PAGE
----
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Quantipy3

Python for people data

Quantipy is an open-source data processing, analysis and reporting software project that builds on the excellent pandas and numpy libraries. Aimed at people data, Quantipy offers support for native handling of special data types like multiple choice variables, statistical analysis using case or observation weights, DataFrame metadata and pretty data exports.

Quantipy for Python 3

This repository is a port of Quantipy from Python 2.x to Python 3.

Key features

  • Reads plain .csv, converts from Dimensions, SPSS, Decipher, or Ascribe
  • Open metadata format to describe and manage datasets
  • Powerful, metadata-driven cleaning, editing, recoding and transformation of datasets
  • Computation and assessment of data weights
  • Easy-to-use analysis interface

Features not yet supported in Python 3 version

  • Structured analysis and reporting via Chain and Cluster containers
  • Exports to SPSS, Dimensions ddf/mdd, MS Excel and Powerpoint with flexible layouts and various options
  • Python 3.8 is not yet fully supported, but 3.5, 3.6, and 3.7 are.

Origins

Contributors

Installation

pip install quantipy3

or

python3 -m pip install quantipy3

Note that the package is called quantipy3 on pip.

Create a virtual envirionment

If you want to create a virtual environment when using Quantipy:

conda

conda create -n envqp python=3

with venv

python -m venv [your_env_name]

5-minutes to Quantipy

Get started

If you are working with SPSS, import your sav file.

import quantipy as qp
dataset = qp.DataSet("My dataset, wave 1")
dataset.read_spss('my_file.sav')

You can start straight away by exploring what variables are in your file.

dataset.variables()
['gender',
 'agecat',
 'price_satisfaction',
 'numitems_satisfaction',
 'org_satisfaction',
 'service_satisfaction',
 'quality_satisfaction',
 'overall_satisfaction',
 'weight']

If you want more details on a variable, explore it's meta data.

dataset.meta('agecat')
single codes texts missing
agecat: Age category
1 1 18-24 None
2 2 25-34 None
3 3 35-49 None
4 4 50-64 None
5 5 64+ None

Quantipy knows out-of-the-box what SPSS's meta data means and uses it correctly. All codes and labels are the same as in the sav file.

Calculate some results, counts or percentages

dataset.crosstab('price_satisfaction', 'gender')
Question agecat. Age category
Values All 18-24 25-34 35-49 50-64 64+
Question Values
price_satisfaction. Price satisfaction All 582.0 46.0 127.0 230.0 147.0 32.0
Strongly Negative 72.0 8.0 20.0 22.0 17.0 5.0
Somewhat Negative 135.0 10.0 30.0 52.0 38.0 5.0
Neutral 140.0 9.0 32.0 59.0 36.0 4.0
Somewhat Positive 145.0 12.0 25.0 63.0 33.0 12.0
Strongly Positive 90.0 7.0 20.0 34.0 23.0 6.0

You can also filter

dataset.crosstab('price_satisfaction', 'agecat', f={'gender':1})

and use a weight column

dataset.crosstab('price_satisfaction', 'agecat', f={'gender':1}, w="weight")

Variables can be created, recoded or edited with DataSet methods, e.g. derive():

mapper = [(1,  '18-35 year old', {'agecat': [1,2]}),
          (2, '36 and older', {'agecat': [3,4,5]})]

dataset.derive('two_age_groups', 'single', dataset.text("Older or younger than 35"), mapper)
dataset.meta('two_age_groups')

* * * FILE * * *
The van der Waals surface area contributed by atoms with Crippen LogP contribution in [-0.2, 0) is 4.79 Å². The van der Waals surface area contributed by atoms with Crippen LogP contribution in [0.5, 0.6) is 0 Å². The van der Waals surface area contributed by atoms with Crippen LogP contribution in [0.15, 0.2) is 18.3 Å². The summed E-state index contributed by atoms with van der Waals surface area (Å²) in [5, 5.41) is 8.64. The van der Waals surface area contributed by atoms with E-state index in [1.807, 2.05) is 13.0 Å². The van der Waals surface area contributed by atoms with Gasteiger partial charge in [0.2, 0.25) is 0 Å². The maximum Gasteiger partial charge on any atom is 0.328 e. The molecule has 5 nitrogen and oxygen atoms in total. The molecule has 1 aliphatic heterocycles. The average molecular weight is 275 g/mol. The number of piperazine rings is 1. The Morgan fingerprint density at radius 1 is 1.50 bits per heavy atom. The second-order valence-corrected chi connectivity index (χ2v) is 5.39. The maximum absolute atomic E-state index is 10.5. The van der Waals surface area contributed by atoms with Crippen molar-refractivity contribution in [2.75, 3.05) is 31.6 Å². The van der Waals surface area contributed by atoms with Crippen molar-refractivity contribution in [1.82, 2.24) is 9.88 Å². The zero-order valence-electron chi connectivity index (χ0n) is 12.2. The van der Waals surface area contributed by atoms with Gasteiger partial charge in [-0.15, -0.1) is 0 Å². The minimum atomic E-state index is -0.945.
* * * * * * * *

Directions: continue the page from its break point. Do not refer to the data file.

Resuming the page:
single                                              codes     texts              missing
two_age_groups: "Older or youngar than 35"
1                                                       1     18-35 years old    None
2                                                       2     36 and older       None

The DataSet case data component can be inspected with the []-indexer, as known from a pd.DataFrame:

dataset[['gender', 'age']].head(5)
        gender  age
0       1.0    1.0
1       2.0    1.0
2       2.0    2.0
3       1.0    NaN
4       NaN    1.0

Weighting

If your data hasn't been weighted yet, you can use Quantipy's RIM weighting algorithm.

Assuming we have the same variables as before, gender and agecat we can weight the dataset with these two variables:

from quantipy.core.weights.rim import Rim

age_targets = {'agecat':{1:5.0, 2:30.0, 3:26.0, 4:19.0, 5:20.0}}
gender_targets = {'gender':{0:49, 1:51}}
scheme = Rim('gender_and_age')
scheme.set_targets(targets=[age_targets, gender_targets])
dataset.weight(scheme,unique_key='respondentId',
               weight_name="my_weight",
               inplace=True)

Quantipy will show you a weighting report:

Weight variable       weights_gender_and_age
Weight group                  _default_name_
Weight filter                           None
Total: unweighted                 582.000000
Total: weighted                   582.000000
Weighting efficiency               60.009826
Iterations required                14.000000
Mean weight factor                  1.000000
Minimum weight factor               0.465818
Maximum weight factor               6.187700
Weight factor ratio                13.283522

And you can test whether the weighting has worked by running crosstabs:

dataset.crosstab('agecat', ci=['c%'], w='my_new_weight')
Question agecat. Age category
Question Values
agecat. Age category All 100.0
18-24 5.0
25-34 30.0
35-49 26.0
50-64 19.0
64+ 20.0
dataset.crosstab('gender', ci=['c%'], w='my_new_weight')
Question gender. Gender
Question Values
gender. Gender All 100.0
Male 49.0
Female 51.0

Contributing

The test suite for Quantipy can be run with the command

python3 -m pytest tests

But when developing a specific aspect of Quantipy, it might be quicker to run (e.g. for the DataSet)

python3 -m unittest tests.test_dataset

Tests for unsupported features are skipped, see here for what tests are supported.

We welcome volunteers and supporters. Please include a test case with any pull request, especially those that run calculations.